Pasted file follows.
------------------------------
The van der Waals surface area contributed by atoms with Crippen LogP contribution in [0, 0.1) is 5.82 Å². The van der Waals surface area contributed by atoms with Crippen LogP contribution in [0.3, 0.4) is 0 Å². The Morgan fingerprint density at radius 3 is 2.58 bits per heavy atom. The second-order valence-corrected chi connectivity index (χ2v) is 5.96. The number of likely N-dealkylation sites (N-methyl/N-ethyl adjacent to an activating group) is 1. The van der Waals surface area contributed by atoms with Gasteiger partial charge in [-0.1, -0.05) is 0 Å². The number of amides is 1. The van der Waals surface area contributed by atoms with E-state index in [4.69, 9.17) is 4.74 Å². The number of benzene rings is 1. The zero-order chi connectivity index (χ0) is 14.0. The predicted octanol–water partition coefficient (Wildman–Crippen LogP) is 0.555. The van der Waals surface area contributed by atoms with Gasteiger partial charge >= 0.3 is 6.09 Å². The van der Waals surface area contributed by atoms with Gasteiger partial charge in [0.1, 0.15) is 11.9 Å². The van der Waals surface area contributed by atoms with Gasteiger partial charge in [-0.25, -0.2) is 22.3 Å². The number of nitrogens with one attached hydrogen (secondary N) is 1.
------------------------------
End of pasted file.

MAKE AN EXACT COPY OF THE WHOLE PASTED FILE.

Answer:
The van der Waals surface area contributed by atoms with Crippen LogP contribution in [0, 0.1) is 5.82 Å². The van der Waals surface area contributed by atoms with Crippen LogP contribution in [0.3, 0.4) is 0 Å². The Morgan fingerprint density at radius 3 is 2.58 bits per heavy atom. The second-order valence-corrected chi connectivity index (χ2v) is 5.96. The number of likely N-dealkylation sites (N-methyl/N-ethyl adjacent to an activating group) is 1. The van der Waals surface area contributed by atoms with Gasteiger partial charge in [-0.1, -0.05) is 0 Å². The number of amides is 1. The van der Waals surface area contributed by atoms with E-state index in [4.69, 9.17) is 4.74 Å². The number of benzene rings is 1. The zero-order chi connectivity index (χ0) is 14.0. The predicted octanol–water partition coefficient (Wildman–Crippen LogP) is 0.555. The van der Waals surface area contributed by atoms with Gasteiger partial charge >= 0.3 is 6.09 Å². The van der Waals surface area contributed by atoms with Gasteiger partial charge in [0.1, 0.15) is 11.9 Å². The van der Waals surface area contributed by atoms with Gasteiger partial charge in [-0.25, -0.2) is 22.3 Å². The number of nitrogens with one attached hydrogen (secondary N) is 1.